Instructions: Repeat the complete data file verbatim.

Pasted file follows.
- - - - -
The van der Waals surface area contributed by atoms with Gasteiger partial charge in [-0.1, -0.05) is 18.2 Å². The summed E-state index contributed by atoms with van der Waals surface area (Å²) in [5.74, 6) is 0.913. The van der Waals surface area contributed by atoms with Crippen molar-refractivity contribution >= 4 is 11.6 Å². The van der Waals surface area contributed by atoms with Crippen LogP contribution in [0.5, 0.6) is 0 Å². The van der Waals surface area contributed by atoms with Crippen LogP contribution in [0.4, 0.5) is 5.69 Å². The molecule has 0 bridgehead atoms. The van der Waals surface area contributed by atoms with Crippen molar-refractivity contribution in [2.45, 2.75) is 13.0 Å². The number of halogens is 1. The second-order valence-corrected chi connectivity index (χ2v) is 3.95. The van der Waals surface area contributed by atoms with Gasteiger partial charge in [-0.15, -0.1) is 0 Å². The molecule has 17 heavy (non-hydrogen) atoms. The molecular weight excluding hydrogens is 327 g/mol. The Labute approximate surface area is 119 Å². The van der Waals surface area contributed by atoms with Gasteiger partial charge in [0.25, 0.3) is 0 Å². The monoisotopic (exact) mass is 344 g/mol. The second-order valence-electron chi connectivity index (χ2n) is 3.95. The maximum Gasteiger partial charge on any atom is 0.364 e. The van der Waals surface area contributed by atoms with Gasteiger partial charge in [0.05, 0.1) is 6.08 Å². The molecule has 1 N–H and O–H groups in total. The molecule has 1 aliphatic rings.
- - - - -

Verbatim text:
The van der Waals surface area contributed by atoms with Gasteiger partial charge in [-0.1, -0.05) is 18.2 Å². The summed E-state index contributed by atoms with van der Waals surface area (Å²) in [5.74, 6) is 0.913. The van der Waals surface area contributed by atoms with Crippen molar-refractivity contribution >= 4 is 11.6 Å². The van der Waals surface area contributed by atoms with Crippen LogP contribution in [0.5, 0.6) is 0 Å². The van der Waals surface area contributed by atoms with Crippen LogP contribution in [0.4, 0.5) is 5.69 Å². The molecule has 0 bridgehead atoms. The van der Waals surface area contributed by atoms with Crippen molar-refractivity contribution in [2.45, 2.75) is 13.0 Å². The number of halogens is 1. The second-order valence-corrected chi connectivity index (χ2v) is 3.95. The van der Waals surface area contributed by atoms with Gasteiger partial charge in [-0.15, -0.1) is 0 Å². The molecule has 17 heavy (non-hydrogen) atoms. The molecular weight excluding hydrogens is 327 g/mol. The Labute approximate surface area is 119 Å². The van der Waals surface area contributed by atoms with Gasteiger partial charge in [0.25, 0.3) is 0 Å². The monoisotopic (exact) mass is 344 g/mol. The second-order valence-electron chi connectivity index (χ2n) is 3.95. The maximum Gasteiger partial charge on any atom is 0.364 e. The van der Waals surface area contributed by atoms with Gasteiger partial charge in [0.05, 0.1) is 6.08 Å². The molecule has 1 N–H and O–H groups in total. The molecule has 1 aliphatic rings.